He was in a battle with Fernando Alonso, again, and it went down to the final race in Brazil. After a first lap collision, Vettel was at the back of the grid, he battled back through the grid, taking sixth, while Alonso finished second, meaning there was nothing Alonso could do. A rather symbolic moment from the race however was Mercedes’ Michael Schumacher moving over for Vettel to take sixth place in Schumacher’s final race. It was almost like there was a changing of the guard between the two.
2013 saw Vettel take an impressive fourth title, not without its hairy moments, with the now infamous multi-21 incident in Malaysia. Vettel ignored team orders and overtook Webber, taking the win, the Australian was incandescent. Their relationship was already fragile following the incident in 2010, and this was the final straw, with Webber believing the team was against him, he decided to retire from Formula One at the end of the season.
He was booed at some races and Vettel revealed it did have a negative impact on him, though it was widely condemned by many drivers. It didn’t appear to faze him too much as he ended the season with 13 wins from 19 races, including nine consecutive wins at the end of the season.
2014 was the beginning of the end for Red Bull and Vettel, with the rules being changed, Mercedes became the dominant force, with Vettel being overshadowed by new team mate Daniel Ricciardo. In Japan it was confirmed that Vettel would join Ferrari, ending a 16 year association with Red Bull. A German at Ferrari, sound familiar?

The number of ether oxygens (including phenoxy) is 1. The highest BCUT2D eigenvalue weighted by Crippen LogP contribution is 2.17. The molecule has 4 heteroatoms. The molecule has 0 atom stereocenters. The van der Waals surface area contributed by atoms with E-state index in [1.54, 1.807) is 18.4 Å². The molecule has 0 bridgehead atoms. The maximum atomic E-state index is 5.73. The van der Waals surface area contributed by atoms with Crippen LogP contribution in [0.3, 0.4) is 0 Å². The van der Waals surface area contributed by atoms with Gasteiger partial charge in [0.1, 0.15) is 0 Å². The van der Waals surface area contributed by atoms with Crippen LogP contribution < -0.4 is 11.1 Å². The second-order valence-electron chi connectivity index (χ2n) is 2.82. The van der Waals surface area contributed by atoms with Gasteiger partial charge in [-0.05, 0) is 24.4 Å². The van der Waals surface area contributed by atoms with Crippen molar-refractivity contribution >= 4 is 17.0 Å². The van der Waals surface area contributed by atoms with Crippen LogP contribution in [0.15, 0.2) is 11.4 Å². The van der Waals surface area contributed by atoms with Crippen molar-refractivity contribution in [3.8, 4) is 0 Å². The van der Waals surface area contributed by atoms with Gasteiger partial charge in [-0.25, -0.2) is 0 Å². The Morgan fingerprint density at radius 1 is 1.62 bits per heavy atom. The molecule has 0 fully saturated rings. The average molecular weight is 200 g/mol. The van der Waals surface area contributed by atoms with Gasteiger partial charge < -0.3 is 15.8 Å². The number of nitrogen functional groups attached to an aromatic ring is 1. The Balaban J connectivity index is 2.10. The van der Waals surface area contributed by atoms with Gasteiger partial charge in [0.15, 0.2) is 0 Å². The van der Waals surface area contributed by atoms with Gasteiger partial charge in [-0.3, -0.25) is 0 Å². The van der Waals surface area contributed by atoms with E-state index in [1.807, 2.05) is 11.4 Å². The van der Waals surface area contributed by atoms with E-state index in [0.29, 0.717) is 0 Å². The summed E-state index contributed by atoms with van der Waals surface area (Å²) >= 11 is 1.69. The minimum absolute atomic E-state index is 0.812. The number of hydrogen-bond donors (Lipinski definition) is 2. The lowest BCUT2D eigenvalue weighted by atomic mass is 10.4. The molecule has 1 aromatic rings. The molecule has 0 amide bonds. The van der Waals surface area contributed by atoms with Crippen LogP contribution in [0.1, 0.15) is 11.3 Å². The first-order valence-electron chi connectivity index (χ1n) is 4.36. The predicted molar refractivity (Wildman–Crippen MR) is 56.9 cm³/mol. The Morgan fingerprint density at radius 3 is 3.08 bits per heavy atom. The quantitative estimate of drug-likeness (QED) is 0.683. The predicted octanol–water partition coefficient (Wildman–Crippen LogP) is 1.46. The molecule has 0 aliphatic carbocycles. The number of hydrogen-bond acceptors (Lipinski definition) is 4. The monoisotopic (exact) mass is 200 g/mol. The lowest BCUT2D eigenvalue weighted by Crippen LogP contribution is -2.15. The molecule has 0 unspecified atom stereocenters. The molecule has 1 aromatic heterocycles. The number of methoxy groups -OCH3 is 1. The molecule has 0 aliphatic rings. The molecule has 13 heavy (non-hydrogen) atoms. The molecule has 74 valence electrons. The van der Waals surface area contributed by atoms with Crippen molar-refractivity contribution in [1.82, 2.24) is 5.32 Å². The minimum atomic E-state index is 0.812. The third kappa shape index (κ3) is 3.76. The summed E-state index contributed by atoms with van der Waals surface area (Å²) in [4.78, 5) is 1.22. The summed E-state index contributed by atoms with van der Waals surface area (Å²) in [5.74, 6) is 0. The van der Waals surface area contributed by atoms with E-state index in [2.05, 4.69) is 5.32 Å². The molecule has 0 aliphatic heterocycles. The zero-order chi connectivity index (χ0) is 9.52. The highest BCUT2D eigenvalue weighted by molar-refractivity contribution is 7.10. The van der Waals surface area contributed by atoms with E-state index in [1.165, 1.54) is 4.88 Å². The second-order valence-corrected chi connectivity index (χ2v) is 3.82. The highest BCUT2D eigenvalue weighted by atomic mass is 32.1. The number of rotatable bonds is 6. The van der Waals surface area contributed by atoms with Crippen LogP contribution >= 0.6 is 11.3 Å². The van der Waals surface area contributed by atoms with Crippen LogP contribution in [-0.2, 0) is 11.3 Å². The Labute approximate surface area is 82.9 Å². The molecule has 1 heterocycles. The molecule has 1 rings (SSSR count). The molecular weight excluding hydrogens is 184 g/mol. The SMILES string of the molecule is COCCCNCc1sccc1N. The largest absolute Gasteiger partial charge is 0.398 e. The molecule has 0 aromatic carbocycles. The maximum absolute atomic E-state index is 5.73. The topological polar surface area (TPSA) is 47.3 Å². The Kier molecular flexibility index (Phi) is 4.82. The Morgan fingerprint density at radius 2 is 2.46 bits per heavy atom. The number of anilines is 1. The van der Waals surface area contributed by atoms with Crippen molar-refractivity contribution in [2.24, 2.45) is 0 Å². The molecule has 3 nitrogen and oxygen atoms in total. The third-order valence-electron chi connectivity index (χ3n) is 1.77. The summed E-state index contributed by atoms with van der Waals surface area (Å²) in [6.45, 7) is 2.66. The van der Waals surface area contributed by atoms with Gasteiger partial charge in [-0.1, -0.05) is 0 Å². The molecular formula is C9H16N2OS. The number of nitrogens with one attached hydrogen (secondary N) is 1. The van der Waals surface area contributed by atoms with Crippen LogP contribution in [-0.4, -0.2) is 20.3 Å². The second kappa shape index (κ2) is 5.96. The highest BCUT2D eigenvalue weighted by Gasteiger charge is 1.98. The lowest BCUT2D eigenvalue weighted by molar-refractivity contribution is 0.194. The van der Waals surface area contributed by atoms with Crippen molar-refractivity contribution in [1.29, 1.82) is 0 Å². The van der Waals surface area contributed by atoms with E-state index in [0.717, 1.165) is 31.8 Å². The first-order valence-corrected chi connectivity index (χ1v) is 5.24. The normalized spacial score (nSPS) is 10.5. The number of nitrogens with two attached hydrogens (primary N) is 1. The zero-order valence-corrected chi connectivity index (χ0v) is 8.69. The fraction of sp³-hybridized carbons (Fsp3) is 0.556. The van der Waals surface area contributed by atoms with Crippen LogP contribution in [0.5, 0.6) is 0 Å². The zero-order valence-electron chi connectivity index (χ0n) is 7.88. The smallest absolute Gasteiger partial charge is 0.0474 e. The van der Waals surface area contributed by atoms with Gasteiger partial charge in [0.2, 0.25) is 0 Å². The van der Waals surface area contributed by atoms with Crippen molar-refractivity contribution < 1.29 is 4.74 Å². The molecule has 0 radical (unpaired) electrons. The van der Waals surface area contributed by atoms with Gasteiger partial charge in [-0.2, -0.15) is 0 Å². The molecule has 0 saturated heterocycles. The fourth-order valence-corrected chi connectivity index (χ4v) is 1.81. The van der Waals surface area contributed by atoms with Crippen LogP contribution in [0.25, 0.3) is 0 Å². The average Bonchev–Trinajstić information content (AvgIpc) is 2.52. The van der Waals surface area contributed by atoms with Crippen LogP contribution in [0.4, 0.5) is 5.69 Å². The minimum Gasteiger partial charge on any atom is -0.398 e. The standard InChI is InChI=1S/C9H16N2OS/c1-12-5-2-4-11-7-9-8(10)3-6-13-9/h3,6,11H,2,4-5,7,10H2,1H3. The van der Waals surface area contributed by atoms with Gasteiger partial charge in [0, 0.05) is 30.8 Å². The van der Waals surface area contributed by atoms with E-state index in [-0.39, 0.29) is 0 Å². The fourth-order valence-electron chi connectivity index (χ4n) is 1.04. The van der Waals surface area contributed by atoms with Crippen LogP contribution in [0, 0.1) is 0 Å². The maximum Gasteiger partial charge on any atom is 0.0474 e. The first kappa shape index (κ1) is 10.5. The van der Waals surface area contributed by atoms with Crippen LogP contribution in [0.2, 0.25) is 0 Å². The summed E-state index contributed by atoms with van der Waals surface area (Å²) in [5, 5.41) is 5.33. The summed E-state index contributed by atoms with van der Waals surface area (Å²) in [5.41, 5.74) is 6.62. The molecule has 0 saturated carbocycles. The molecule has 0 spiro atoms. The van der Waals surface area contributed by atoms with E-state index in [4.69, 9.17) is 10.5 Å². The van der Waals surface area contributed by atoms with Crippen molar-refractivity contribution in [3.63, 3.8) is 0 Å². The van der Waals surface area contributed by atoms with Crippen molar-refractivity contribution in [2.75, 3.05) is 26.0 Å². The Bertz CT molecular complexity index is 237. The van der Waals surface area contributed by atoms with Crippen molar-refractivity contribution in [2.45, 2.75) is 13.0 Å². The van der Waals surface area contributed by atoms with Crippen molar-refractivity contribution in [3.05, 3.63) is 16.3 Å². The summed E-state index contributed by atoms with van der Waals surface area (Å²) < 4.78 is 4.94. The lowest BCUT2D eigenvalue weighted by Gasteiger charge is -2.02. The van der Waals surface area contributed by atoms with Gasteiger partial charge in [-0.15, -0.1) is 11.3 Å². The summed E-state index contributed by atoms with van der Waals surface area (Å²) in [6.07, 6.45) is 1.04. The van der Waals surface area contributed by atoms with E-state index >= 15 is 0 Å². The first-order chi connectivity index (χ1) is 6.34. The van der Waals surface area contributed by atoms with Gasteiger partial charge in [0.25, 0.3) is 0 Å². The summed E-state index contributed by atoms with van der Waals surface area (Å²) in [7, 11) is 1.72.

Vettel is currently fighting for the title with Lewis Hamilton, but it’s clear that without Red Bull, Vettel’s career could have been so different.
The year was 2005 and Red Bull Racing were looking to grow their brand in F1 for both the short and long term. As lady luck would have it, such an opportunity presented itself at the end of that season. Scuderia Toro Rosso (STR) was born, and the rest as they say, is history.
The struggling Minardi team was sold to Red Bull owner Dietrich Mateschitz at the end of 2005, when he entered into an equal ownership agreement with F1 legend Gerhard Berger, which lasted until 2008 when the Red Bull team took full ownership.
Designed to serve as a vehicle for the development of their junior drivers before they could be promoted to the RBR senior team, STR has nurtured the talent of the many young drivers, the most notable of which is 4-time champion, Sebastian Vettel.
It was in an STR that Vettel took the first win of his legendary career when he shook up the paddock with a pole to victory drive at the 2008 Italian Grand Prix. He is, to this date, responsible for the only STR win in F1. His victory proved to be the catalyst for his amazing season, which earned him a promotion to the RBR senior team in 2009…. And we all know how that went!